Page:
What do Colorado Rockies fans, music lovers, and parents with young daughters caught up in the Hannah Montana craze have in common? They've all recently endured the frustration of being unable to buy event tickets through online ticketing systems, an experience often accompanied by smashed keyboards and the shouting of expletives.
Organizations that choose to sell tickets online often do so in the interest of fair access, but industry experts say online ticketing systems have weaknesses that are easy to manipulate. By using bots, or software that automates the process of buying tickets online, brokers can buy up mass quantities of tickets and re-list them on auction sites for prices well in excess of face value.
A relatively recent wrinkle is the ability for bots to get around captchas, which commonly take the form of squiggly text strings that Websites use in online ticketing forms to prevent abuse of the system.
John Harig, director of ticketing for the Cincinnati Arts Association, has seen firsthand the effectiveness of this tactic, which enables site visitors to open multiple connections and not only buy more tickets, but also keep other users from accessing the system.
"I've had shows where nearly all our inventory has been grabbed by a handful of visitors. They don't necessarily buy the tickets, but what they're doing is preventing other people from buying them," said Harig.
In the absence of laws to curb this practice, the people who develop bots for circumventing online ticketing systems have free reign, although that may soon change.
TicketMaster, which estimates that bots are responsible for about 80 percent of requests to online ticket systems, earlier this month obtained a preliminary federal court injunction against RMG Technologies, a Pittsburgh, Pa.-based solution provider, for selling software that allows ticket brokers to skirt the protection mechanisms for its online ticketing systems.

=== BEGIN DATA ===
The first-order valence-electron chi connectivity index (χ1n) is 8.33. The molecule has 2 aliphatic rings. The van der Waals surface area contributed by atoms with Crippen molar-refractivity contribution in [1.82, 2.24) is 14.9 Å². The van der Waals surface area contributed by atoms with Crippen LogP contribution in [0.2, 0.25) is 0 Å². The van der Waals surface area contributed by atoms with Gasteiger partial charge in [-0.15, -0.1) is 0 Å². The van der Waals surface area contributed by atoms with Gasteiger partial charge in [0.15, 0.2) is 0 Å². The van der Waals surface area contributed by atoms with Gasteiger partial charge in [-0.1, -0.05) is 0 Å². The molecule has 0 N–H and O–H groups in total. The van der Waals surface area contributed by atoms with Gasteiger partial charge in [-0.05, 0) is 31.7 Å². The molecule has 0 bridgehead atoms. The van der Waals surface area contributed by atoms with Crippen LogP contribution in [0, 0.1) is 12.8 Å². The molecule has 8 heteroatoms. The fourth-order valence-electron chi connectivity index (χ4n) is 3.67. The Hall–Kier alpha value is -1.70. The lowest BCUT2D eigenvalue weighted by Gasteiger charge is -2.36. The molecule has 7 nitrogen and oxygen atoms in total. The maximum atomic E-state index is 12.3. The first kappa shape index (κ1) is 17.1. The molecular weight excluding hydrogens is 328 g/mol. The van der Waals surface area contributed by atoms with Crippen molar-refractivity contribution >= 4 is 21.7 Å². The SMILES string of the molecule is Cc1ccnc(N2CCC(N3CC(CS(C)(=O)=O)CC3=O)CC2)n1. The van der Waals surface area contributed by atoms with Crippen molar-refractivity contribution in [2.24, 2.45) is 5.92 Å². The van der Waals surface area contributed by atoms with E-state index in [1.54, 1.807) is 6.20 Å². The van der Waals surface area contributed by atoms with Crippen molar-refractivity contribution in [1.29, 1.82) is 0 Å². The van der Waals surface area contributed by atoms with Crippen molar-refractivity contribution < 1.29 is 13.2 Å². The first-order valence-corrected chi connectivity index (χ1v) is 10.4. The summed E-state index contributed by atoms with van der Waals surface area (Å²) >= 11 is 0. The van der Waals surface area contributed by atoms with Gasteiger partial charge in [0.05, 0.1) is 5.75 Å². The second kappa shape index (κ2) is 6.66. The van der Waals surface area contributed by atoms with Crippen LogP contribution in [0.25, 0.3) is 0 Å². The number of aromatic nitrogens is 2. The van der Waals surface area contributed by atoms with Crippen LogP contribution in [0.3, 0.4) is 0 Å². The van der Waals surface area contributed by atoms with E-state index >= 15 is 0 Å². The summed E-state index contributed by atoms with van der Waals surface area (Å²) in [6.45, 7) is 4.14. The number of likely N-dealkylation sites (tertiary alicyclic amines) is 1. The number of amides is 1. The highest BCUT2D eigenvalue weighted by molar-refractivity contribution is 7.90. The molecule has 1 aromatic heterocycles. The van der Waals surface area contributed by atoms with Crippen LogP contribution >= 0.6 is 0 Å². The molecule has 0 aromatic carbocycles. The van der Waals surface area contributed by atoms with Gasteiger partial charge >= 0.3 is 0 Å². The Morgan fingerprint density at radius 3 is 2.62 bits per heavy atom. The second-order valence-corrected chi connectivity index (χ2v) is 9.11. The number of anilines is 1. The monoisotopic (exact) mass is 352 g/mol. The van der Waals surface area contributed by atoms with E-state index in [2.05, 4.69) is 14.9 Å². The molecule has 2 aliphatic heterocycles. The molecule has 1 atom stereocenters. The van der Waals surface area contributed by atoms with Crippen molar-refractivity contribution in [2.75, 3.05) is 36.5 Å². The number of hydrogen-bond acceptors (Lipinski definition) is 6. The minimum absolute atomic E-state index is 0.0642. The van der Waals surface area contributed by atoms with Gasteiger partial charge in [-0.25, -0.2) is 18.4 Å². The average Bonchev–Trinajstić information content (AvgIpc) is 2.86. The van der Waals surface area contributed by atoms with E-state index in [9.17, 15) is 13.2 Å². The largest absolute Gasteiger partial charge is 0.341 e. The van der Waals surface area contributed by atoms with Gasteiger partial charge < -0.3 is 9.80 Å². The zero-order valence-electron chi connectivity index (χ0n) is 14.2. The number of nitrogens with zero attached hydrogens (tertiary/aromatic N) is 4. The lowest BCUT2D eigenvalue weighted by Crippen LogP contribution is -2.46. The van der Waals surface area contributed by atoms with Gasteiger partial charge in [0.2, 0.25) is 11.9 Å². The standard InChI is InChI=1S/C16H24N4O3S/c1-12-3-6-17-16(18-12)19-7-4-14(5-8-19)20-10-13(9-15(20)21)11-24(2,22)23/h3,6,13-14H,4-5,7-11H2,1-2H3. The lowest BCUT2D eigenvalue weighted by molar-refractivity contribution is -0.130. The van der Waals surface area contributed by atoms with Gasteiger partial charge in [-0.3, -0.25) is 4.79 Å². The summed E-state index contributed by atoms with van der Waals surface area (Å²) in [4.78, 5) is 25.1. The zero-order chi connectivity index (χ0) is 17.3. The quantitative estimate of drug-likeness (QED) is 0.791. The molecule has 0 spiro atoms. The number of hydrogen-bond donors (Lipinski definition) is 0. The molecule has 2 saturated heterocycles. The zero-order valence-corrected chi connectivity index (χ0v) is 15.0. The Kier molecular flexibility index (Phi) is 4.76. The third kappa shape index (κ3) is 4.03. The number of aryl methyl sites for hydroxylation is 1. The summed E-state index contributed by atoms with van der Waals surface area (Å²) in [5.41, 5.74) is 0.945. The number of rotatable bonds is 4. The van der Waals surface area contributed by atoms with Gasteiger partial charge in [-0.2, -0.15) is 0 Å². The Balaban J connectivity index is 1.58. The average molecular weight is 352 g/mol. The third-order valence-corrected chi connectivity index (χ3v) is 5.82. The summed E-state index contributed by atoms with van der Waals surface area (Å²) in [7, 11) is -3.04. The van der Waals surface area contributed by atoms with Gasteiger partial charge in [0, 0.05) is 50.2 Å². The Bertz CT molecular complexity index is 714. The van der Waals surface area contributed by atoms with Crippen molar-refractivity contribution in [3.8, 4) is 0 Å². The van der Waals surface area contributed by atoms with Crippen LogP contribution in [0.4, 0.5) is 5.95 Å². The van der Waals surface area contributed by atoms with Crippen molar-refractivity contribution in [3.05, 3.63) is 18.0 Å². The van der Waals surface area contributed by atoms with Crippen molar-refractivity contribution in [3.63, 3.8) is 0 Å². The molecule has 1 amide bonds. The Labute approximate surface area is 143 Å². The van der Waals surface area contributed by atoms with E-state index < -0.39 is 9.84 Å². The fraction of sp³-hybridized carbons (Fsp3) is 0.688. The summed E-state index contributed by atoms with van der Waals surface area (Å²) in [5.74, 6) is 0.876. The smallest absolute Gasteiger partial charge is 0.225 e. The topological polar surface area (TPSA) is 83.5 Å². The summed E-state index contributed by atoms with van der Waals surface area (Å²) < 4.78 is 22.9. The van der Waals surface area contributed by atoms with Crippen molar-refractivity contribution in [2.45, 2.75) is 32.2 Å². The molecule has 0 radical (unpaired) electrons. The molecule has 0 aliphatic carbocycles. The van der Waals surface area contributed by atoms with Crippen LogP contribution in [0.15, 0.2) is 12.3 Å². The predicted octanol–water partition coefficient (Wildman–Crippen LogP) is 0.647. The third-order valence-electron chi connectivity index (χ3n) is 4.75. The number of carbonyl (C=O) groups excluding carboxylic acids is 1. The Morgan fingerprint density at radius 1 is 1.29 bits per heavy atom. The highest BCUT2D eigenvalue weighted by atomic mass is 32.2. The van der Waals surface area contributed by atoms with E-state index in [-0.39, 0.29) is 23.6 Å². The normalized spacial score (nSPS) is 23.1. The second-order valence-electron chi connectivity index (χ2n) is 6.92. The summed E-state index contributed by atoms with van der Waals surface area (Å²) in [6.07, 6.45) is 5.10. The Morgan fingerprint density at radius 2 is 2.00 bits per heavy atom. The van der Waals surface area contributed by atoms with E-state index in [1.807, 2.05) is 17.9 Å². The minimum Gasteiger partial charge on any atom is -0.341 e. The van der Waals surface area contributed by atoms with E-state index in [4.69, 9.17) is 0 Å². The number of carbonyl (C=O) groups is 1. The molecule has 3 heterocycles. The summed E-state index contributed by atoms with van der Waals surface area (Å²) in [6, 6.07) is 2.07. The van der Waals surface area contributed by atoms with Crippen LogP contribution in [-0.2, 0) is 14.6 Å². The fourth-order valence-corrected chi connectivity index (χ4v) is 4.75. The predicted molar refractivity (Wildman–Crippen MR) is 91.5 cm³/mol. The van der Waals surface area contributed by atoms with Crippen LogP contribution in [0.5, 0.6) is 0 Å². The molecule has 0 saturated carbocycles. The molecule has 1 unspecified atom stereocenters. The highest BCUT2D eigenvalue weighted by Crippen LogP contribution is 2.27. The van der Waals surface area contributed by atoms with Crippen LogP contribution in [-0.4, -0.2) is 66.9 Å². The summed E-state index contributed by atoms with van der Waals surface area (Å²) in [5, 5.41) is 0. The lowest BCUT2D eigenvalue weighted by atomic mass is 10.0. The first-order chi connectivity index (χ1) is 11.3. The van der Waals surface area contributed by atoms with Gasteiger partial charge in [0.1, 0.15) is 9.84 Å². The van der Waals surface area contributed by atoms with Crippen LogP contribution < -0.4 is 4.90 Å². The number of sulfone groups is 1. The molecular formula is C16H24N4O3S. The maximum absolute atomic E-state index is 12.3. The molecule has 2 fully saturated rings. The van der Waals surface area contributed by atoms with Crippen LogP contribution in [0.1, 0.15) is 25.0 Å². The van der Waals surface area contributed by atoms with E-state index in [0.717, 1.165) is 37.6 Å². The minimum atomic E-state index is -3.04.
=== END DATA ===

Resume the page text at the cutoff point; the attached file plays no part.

RMG, whose Website lists a wide variety of software development, IT consulting, and Web development services, also operates ticketbrokertools.com. Company officials couldn't be reached for comment.
Mark Loveless, senior security researcher at Vernier Networks, Mountain View, Calif., says the rise of online ticketing bots is similar to an arms race. "You've got this software that needs to be faster, because the ticket scalper competition's software is getting faster, and as a result you need to get a fatter pipe, or run the bots on more PCs," said Loveless, also known as 'Simple Nomad'.
The scourge of ticketing bots can be counteracted somewhat by monitoring the origin of traffic to ticketing systems, says Greg Hanchin, principal at Dirsec, a Centennial, Colo.-based security integrator. "If I get a flood of more than a thousand requests a minute from one IP address or range of addresses, I can shut them down for a period of time," he said.
But a more effective way of dealing with the traffic flood that bots create is to implement a "grid-like" architecture that allows additional server capacity to be plugged in to prevent online ticketing systems from being crippled when traffic spikes, said Hanchin.
The cat-and-mouse game between online ticketing companies and ticket brokers is likely to intensify as more participants join the fray, predicts Hanchin.
"Ticket brokers aren't the only ones involved -- anyone with a bit of scripting knowledge and a high speed connection can work the system to their advantage," he said.